Upon a woman’s initial visit to the doctor when discovering that she is going to have a baby, she is usually given a due date. This date is typically an approximate, estimated by looking at certain information and coming to a reasonable conclusion. However, it is a fact that only about 4% of women actually deliver their baby right on that due date. It is more often that babies are delivered between two weeks before the target date and two weeks after.
Newborn babies are, in every sense of the expression, the sweetest angels on earth. They need to be cared for gently and lovingly. Typically, newborns eat, sleep, and fill their diapers. Bottles must be cleaned and filled, and ready for the next feeding, tiny clothes must be clean and as soft as fabric softener can possibly make them, and disposable diapers must be within reach at all times, along with baby wipes, washcloths, and spit up cloths.
When a baby is born, the doctors and nurses caring for the mother and child before they leave the hospital will provide helpful reading and suggestions for the pending adjustment at home. Many new mommies are prepared and ready for their tiny bundle of joy, and have lined up lots of help on the home front. Even so, caring for a newborn involves much more than is usually visible on the surface. Questions will arise as unexpected situations pop up, and new parents need to know where they can go for answers.
Newborn sleep patterns vary, as every baby is an individual. One baby may be a terrific eater, gobbling at his or her bottle with as much enthusiasm as their tiny body can muster. Another baby may not be able to stay awake long enough at any given feeding time to drink down even an ounce of formula. Still another might cry through feeding time, eventually crying his or herself to sleep, taking in no nourishment at all. Through all of this, sleep deprived parents are trying to keep their new little one awake, full, and happy.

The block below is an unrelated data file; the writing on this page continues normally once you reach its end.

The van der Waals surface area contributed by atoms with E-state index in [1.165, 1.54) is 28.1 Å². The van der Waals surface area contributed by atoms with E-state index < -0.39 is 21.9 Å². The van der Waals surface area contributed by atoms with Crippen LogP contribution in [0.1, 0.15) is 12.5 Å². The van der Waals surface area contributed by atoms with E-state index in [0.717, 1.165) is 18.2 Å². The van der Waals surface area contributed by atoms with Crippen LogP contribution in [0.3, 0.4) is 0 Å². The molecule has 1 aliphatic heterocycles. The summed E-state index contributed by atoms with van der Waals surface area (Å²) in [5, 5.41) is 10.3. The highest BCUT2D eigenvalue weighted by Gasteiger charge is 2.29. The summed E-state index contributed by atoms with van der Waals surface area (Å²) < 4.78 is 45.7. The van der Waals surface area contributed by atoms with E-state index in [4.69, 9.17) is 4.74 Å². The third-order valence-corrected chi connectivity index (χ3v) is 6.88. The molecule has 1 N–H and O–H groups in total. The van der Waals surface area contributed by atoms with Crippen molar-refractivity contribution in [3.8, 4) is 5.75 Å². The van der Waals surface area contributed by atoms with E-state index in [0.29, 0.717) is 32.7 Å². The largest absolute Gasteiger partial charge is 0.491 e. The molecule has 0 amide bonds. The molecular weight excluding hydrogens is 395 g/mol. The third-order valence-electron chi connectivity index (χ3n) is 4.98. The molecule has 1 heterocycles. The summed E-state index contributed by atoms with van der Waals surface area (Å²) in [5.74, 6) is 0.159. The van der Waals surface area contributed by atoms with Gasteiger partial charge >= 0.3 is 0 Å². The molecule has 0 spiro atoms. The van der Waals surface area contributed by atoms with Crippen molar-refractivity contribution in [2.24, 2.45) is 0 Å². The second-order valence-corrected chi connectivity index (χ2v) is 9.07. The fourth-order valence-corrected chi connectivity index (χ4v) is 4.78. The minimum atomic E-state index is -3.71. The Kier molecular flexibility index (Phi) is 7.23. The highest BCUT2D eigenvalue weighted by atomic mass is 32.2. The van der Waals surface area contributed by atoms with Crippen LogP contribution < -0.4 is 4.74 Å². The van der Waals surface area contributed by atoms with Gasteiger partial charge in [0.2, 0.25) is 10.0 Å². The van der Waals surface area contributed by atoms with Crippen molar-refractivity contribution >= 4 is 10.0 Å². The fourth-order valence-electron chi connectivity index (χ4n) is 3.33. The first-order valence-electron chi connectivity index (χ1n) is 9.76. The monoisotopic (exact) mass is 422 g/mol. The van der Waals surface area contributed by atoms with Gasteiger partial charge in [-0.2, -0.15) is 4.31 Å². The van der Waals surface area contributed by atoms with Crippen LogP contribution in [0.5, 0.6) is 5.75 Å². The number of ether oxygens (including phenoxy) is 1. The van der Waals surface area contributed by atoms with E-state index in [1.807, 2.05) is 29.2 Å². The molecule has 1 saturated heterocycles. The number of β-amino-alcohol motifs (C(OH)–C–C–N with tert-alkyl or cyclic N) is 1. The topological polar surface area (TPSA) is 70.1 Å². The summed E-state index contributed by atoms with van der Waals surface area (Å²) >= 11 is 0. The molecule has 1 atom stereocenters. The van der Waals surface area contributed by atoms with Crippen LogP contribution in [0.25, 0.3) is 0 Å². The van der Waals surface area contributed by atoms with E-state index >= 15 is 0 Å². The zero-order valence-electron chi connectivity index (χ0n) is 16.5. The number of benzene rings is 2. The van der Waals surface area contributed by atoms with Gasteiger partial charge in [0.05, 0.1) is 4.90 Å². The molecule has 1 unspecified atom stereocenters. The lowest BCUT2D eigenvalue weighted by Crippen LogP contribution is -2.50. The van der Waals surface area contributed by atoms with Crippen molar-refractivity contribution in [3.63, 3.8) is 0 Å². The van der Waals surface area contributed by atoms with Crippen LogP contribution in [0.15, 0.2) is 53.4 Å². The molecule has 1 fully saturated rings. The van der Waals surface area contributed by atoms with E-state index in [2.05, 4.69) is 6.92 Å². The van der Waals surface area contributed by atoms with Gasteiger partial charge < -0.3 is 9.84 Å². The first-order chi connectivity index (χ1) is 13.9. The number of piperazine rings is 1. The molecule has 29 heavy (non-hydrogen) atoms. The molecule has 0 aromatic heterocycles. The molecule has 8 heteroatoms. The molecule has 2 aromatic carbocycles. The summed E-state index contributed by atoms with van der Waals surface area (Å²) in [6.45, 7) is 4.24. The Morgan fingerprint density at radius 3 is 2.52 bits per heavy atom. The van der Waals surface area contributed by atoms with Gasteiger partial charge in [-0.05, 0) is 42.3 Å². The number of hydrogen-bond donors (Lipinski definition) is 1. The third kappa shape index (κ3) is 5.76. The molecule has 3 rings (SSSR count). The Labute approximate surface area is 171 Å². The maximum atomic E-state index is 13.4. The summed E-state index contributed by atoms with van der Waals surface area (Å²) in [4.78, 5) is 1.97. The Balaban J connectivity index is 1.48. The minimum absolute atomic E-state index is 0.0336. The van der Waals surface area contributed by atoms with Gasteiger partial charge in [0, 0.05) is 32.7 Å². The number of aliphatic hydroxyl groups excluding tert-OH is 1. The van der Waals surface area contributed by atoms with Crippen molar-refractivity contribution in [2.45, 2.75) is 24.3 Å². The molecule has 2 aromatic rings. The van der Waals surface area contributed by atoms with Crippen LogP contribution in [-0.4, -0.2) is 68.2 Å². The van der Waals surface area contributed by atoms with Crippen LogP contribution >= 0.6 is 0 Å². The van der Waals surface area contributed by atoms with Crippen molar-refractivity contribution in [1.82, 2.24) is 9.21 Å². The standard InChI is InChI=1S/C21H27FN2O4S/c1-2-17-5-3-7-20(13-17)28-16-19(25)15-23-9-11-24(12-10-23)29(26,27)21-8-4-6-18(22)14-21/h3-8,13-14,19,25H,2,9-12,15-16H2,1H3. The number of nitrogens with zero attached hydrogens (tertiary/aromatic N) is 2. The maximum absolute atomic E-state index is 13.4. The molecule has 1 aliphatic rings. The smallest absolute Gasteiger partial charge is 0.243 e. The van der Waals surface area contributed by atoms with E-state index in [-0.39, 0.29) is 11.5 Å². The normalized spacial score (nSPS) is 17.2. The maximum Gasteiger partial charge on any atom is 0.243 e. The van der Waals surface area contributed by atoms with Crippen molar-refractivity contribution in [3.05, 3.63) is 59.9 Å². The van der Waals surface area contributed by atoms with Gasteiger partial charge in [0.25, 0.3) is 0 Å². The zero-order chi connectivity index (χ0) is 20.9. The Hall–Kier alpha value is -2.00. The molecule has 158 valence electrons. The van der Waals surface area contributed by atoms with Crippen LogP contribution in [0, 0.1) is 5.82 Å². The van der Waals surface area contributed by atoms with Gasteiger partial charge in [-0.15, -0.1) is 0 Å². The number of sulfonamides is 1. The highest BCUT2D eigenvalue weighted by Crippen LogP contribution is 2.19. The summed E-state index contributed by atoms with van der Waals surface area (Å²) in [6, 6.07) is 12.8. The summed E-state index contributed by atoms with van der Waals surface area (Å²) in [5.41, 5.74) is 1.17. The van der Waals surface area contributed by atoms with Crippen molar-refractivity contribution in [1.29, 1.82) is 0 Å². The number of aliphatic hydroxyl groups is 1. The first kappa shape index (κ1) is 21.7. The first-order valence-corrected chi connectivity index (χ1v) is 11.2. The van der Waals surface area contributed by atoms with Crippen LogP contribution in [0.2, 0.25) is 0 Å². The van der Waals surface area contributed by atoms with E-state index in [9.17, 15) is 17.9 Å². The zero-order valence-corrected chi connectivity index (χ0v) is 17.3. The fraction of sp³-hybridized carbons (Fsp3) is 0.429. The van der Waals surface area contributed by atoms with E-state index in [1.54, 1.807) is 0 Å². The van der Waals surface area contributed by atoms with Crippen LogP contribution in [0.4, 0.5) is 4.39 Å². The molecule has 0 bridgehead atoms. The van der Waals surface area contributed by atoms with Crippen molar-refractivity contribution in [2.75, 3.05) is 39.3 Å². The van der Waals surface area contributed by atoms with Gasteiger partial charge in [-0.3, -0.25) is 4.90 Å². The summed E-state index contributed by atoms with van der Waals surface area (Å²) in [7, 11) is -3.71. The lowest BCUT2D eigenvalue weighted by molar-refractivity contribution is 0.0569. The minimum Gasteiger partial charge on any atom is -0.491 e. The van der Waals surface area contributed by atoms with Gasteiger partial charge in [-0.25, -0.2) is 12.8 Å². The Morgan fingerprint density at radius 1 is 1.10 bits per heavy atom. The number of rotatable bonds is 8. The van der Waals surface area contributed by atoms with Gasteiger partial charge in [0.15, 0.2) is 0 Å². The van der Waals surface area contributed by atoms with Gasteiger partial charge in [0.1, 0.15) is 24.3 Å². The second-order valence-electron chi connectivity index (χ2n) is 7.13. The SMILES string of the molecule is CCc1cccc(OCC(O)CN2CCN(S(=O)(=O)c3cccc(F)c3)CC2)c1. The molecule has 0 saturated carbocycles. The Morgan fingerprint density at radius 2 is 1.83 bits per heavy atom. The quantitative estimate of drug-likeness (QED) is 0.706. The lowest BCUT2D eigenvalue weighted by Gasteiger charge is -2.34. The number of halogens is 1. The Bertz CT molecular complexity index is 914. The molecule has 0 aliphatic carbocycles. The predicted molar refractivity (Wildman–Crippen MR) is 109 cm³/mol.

All of this, however, is normally short lived. Babies grow quickly, and soon parents begin to see their newborn blossoming into a toddler, hitting many milestones along the way, each one even more thrilling than the one before. At an average age of seven months, babies will begin to test their knowledge of sound. They will begin to make noises that, to them, sound like what they have heard coming out of the mouths of those who are around them all the time. They will begin to mimmick what they hear. This is their first attempt at speech, and it just increases from there.
Before long parents find themselves approaching that milestone in a baby’s life that has been dubbed the terrible two’s. Sometimes this happens a little before the age of two and lasts well into the three’s and four’s! Dealing with the terrible twos does not have to be a negative experience. The terrible two’s could involve picky toddler eaters and toddler screaming tantrums. Dealing with the terrible twos behavior patterns can be daunting; however, what is happening is that the child is learning about his or her own behavior, and about the consequences brought on by certain actions. In other words, what will fly with mom and dad, and what will not. Again, as each child is an individual, some approaches to dealing with the terrible twos will work with some children, while others will require a different plan of action.
Part of dealing with the terrible twos may involve toddlers picky eaters. Even at the ages of two and three, toddlers are beginning to express their opinion about their own likes and dislikes. Some even go through a phase where they just do not want to eat. This can be unnerving to many parents who experience a wave of panic at the thought of their child taking in no nourishment at all. However, this is not something that brings much of a reaction from many pediatricians. They know the child will continue to flourish and grow, and will eat again when they are ready. Good references.